MINNEAPOLIS/ST. PAUL (11/03/2022)The National Institutes of Health (NIH) has awarded a 5-year, $2.5 million grant to the University of Minnesota to fund the Minnesota Precision Medicine CKD & Resilient Diabetes Recruiting Site: Engagement, Enrollment & Ethics — also known as Minn-KPMP. Minn-KPMP will be a recruitment site for the Kidney Precision Medicine Project (KPMP) — a coalition of leading research teams using precision medicine to understand and find new ways to treat chronic kidney disease (CKD) and acute kidney injury .

“We are thrilled to be part of this NIH-led effort to greatly enhance our understanding of chronic kidney disease related to diabetes and hypertension and contribute to finding new ways of halting it,” said Patrick Nachman, MD, director of the Division of Nephrology and Hypertension at the University of Minnesota Medical School. 

Diabetes and hypertension are the main causes of CKD in the United States and many other countries. Minn-KPMP will recruit patients with diabetes and/or hypertension who have CKD, and will also include patients who have long-term diabetes and no CKD. Minn-KPMP will engage a diverse participant population using community-based participatory research methods because underserved and underrepresented populations are disproportionately affected by CKD, 

“The overarching goal of the Kidney Precision Medicine Project is to identify the right patient, for the right therapy, at the right time,” said Luiza Caramori, MD, MSc, PhD, adjunct associate professor at the University of Minnesota Medical School and an endocrinologist at the Cleveland Clinic.  

The research team will collaborate with a community advisory board of local community members with lived experience with CKD or a loved one with CKD.  The board will guide Minn-KPMP on inclusive recruitment and ethical issues including research-directed kidney biopsies, return of results, genetic testing and biobank governance. The research team is engaging community members from the start in order to co-design the recruitment process and how the team will disseminate results — an important next step in CKD research. A national Ethics Advisory Board has also been recruited to collaborate across the KPMP consortium of sites to ensure ethical approaches to recruitment, consent and return of results to participants.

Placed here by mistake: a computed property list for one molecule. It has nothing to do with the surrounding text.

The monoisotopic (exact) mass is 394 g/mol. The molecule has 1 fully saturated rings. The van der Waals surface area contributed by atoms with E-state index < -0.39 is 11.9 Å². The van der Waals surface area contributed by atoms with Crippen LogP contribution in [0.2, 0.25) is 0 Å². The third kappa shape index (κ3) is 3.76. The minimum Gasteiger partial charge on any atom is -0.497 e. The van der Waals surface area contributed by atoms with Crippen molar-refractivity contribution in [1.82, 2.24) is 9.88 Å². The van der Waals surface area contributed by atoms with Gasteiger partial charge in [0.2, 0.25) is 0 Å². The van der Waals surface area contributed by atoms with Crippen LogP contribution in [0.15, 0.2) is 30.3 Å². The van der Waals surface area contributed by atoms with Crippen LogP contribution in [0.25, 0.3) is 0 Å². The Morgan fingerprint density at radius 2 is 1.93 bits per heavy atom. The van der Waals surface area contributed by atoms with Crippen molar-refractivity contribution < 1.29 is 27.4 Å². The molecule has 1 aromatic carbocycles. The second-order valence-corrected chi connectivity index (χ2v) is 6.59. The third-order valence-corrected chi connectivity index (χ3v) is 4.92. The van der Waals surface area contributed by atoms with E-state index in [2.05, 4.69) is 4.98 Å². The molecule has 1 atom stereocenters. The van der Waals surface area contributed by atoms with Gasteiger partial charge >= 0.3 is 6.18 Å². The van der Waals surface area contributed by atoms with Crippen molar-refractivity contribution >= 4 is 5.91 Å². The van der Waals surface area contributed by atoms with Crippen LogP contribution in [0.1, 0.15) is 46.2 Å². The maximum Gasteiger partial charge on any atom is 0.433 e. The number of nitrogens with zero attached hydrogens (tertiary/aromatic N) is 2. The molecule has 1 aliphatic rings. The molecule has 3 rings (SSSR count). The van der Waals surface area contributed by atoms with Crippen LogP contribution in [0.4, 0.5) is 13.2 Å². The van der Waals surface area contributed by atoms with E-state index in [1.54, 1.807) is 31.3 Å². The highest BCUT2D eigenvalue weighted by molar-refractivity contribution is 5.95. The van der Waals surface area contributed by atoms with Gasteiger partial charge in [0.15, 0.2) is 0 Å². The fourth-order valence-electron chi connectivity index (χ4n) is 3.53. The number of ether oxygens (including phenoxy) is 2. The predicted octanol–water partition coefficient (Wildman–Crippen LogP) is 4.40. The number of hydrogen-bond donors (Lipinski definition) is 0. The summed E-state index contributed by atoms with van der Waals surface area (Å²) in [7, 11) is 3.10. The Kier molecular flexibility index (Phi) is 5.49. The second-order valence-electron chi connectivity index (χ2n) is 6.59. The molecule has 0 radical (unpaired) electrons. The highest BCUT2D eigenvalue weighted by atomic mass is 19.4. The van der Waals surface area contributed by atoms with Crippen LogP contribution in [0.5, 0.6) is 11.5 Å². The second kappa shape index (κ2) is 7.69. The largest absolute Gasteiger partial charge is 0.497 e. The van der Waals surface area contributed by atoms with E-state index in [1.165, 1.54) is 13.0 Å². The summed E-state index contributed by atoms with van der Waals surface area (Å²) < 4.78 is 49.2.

Minn-KPMP is led by Drs. Caramori and Nachman. Jerica Berge, PhD, MPH, LFMT, professor and a vice chair for research at the U of M Medical School, and Susan M. Wolf, JD, professor of law and medicine at the U of M Law School and Medical School and chair of the University’s Consortium on Law and Values, will lead research on community engagement and ethical issues raised by KPMP. Their team will work with a community advisory board and an ethics advisory board to study the ethical implications of KPMP research. 

The research team includes faculty from multiple departments across the Medical School, project managers and clinical research coordinators, and two patient representatives.

Funding is provided by the National Institute of Diabetes and Digestive and Kidney Disease and the National Institutes of Health —award number 1U01DK133097-01.

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Created in 2000, the Consortium on Law and Values in Health, Environment & the Life Sciences links 21 member centers working across the University of Minnesota on the societal implications of biomedicine and the life sciences. The Consortium engages in groundbreaking work on issues including genetic and genomic research, oversight of nanobiology, bioengineering, cutting-edge neuroscience, and ethical issues raised by the COVID-19 pandemic. Regents Professor Susan M. Wolf, JD, chairs the Consortium; she is an expert in the areas of health law, law and science, and bioethics.

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